“To thrive today, a large part of your business needs to be direct-to-consumer, with a real, prominent e-commerce presence,” Fackelmayer points out. Digitally native, DTC brands need to remember amidst the Covid-induced surge in demand, the core tenants that made DTC so appealing (and profitable) to begin with. First, the relatively inexpensive cost of customer acquisition, and second, the gross margins of the product being sold, which experts benchmark at between 50% and 85% for the most successful DTC companies.   

Taylor Fish, Partner at Camano Capital has spent a significant amount of time with existing portfolio companies, making sure they’re equipped and ready to capitalize on this push to DTC. “The margin profile and ability to cost-effectively manage your customer base are a few of the things that makes DTC so attractive from an investment profile perspective.” Fish points out that DTC enabled businesses in the lower middle market make especially appealing targets, because “most LMM businesses haven’t yet reached the scale or don’t have the know-how to effectively execute on both e-commerce and retail go to market strategies at the same time. That’s where we can help.”

Retail is Down but not Out for the Count

As we’ve established, there’s reason to believe that the recent spike in e-commerce activity, which has contributed to the proliferation of DTC offerings, will continue for the foreseeable future. The question then becomes, is this the end of retail?

Not by a long shot. 

“Almost every square foot of retail space in America is worth less than it was a year ago,” Kestenbaum points out. “That means if I’m a retailer, I can have a bigger store for the same scale of operation than I could have before. What do I do with that extra space?” 

Retail businesses that were not instrumented to support e-commerce or DTC prior to March are likely feeling the pain of the recent lockdowns. Those that were and are managing to weather the storm, however, have a real long-term opportunity to capitalize on a growing experiential consumer trend, with more physical space, and less resources, to win the loyalty and attention of a new customer base.

Impact on Retail M&A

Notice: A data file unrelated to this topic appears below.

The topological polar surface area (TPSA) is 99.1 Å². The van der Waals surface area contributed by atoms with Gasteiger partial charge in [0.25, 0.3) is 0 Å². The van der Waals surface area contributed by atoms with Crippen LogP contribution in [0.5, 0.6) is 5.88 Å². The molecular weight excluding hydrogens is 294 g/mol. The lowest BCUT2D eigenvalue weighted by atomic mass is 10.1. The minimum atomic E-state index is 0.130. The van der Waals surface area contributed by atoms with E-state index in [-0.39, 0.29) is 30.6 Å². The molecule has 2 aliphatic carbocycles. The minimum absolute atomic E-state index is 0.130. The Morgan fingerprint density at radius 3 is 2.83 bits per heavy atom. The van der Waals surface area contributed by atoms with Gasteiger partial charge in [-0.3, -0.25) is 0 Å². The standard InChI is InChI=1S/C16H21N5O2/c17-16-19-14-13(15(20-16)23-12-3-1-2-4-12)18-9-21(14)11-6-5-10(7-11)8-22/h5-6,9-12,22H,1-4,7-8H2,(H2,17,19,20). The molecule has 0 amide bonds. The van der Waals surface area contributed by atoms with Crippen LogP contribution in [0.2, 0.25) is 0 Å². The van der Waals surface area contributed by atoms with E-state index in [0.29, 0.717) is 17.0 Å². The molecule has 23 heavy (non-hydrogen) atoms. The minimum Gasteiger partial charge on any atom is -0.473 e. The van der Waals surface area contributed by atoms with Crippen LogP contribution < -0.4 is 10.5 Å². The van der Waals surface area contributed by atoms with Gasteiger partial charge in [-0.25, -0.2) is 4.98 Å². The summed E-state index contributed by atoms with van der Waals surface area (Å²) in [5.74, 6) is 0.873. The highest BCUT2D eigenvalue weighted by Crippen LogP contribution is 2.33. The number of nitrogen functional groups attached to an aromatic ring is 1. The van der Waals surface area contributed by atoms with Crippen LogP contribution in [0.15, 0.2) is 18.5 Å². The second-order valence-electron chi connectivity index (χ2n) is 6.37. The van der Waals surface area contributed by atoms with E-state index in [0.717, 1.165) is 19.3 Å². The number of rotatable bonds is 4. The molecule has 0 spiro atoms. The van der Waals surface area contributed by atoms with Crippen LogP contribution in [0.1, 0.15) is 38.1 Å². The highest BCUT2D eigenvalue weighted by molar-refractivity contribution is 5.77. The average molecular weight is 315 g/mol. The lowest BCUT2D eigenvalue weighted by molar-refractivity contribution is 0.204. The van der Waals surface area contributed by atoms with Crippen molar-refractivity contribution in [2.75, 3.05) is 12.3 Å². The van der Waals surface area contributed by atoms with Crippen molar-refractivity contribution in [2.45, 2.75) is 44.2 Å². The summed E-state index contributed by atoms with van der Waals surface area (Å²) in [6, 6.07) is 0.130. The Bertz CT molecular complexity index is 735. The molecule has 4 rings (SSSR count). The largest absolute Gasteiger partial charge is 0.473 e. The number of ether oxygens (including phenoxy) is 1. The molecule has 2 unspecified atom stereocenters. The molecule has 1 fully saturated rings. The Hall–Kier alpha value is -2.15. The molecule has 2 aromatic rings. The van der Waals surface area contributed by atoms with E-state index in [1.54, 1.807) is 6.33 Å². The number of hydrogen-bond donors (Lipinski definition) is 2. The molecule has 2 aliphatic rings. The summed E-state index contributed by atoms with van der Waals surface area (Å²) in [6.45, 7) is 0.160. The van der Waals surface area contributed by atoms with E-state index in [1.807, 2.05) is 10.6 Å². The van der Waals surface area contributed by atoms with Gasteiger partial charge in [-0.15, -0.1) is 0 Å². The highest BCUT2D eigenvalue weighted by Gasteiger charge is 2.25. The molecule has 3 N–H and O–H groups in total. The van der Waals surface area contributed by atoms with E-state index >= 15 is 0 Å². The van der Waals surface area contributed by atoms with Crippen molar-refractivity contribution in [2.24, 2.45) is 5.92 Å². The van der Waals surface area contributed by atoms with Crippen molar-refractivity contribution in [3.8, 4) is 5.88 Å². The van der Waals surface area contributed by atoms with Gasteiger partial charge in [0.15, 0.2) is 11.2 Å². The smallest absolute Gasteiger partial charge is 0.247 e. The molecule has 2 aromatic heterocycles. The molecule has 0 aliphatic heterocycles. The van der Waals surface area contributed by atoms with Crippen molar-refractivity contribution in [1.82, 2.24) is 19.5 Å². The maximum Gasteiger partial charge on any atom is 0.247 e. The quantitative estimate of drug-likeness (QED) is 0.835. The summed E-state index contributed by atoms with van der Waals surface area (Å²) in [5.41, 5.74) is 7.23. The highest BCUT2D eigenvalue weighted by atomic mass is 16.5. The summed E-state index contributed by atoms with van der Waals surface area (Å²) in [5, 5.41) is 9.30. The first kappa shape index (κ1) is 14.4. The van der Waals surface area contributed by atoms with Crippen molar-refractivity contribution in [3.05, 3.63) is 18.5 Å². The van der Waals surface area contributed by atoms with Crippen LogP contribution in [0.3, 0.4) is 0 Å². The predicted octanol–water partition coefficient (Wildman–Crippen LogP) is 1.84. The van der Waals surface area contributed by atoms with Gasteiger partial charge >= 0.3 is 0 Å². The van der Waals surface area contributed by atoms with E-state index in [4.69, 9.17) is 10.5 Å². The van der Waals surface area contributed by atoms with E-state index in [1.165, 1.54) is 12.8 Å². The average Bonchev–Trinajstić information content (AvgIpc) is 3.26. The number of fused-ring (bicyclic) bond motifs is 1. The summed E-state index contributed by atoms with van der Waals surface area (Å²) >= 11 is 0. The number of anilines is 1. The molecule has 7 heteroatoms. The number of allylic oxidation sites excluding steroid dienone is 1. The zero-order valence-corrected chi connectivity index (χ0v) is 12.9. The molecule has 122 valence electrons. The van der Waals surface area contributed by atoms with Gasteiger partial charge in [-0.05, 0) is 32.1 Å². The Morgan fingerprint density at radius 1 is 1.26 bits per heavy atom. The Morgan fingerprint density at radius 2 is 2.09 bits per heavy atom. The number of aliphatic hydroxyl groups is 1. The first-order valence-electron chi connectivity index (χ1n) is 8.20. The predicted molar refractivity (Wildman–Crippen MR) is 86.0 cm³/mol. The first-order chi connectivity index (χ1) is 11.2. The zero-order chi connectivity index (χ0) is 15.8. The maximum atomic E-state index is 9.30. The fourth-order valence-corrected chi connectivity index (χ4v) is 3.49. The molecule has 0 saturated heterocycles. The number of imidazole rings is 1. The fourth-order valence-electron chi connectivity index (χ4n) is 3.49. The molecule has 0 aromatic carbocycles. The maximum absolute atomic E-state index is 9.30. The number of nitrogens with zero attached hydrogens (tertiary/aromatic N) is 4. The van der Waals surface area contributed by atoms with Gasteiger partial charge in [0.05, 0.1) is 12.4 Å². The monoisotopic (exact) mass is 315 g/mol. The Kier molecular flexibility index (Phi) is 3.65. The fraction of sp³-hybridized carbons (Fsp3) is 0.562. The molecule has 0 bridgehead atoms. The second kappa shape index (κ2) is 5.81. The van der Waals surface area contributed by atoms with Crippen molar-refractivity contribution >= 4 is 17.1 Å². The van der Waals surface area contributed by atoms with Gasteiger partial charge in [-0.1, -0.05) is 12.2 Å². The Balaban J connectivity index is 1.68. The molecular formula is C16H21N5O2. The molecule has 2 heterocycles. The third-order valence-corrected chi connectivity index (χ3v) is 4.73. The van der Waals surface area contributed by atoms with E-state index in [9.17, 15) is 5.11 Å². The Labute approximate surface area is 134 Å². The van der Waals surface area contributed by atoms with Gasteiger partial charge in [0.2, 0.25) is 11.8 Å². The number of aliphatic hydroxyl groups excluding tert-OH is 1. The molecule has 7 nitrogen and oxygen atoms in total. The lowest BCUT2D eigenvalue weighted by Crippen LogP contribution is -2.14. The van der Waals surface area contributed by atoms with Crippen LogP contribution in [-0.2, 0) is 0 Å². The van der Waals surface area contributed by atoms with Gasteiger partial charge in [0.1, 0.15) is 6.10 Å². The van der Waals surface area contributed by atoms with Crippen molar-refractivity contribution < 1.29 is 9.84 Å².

Segments of retail M&A were already on the decline for a number of reasons before 2020, dropping 59% since it’s peak in 2016. “I suspect this is the nail in the coffin for a lot of mom and pop retailers who have already been struggling to compete with the Amazon’s and big box retailers of the world,” says Josh Goldberg, Managing Director at Threadstone Advisors. “ Investors are aware of that struggle and are mostly staying away from pure-play brick and mortar retail because of it. Some retailers will recover, but it will take a significant amount of time for investors to see how they respond.”

Goldberg continues, “Investors buying into retail and consumer companies today need to think about what’s around the corner. You’re buying based on historical revenue and EBITDA, but you’re buying for future revenue and EBITDA. Explaining the net results of the consumer behavioral shifts from Covid, and what you’re doing to generate additional revenue because you experienced Covid will become an imperative part of the M&A narrative.” 

Private Label vs Brands

“Panic buying” – think Charmin toilet paper flying off the shelves in the early days of the pandemic – was a blessing in disguise for private label brands. The consumer rush to buy familiar brands in March and April led to a sudden and severe shortage of those products. Consumers were then forced to buy “store brand” foods, beverages, cleaning products, and personal goods only to realize that they weren’t so bad afterall. A recent study showed that more than 45% of consumers that recently switched to private label products did so first and foremost because the prices were better, followed closely by a “lack of availability of their preferred national brands.”  

Now that consumers know there are comparable, cheaper options out there, how much does brand influence the purchase decision making process?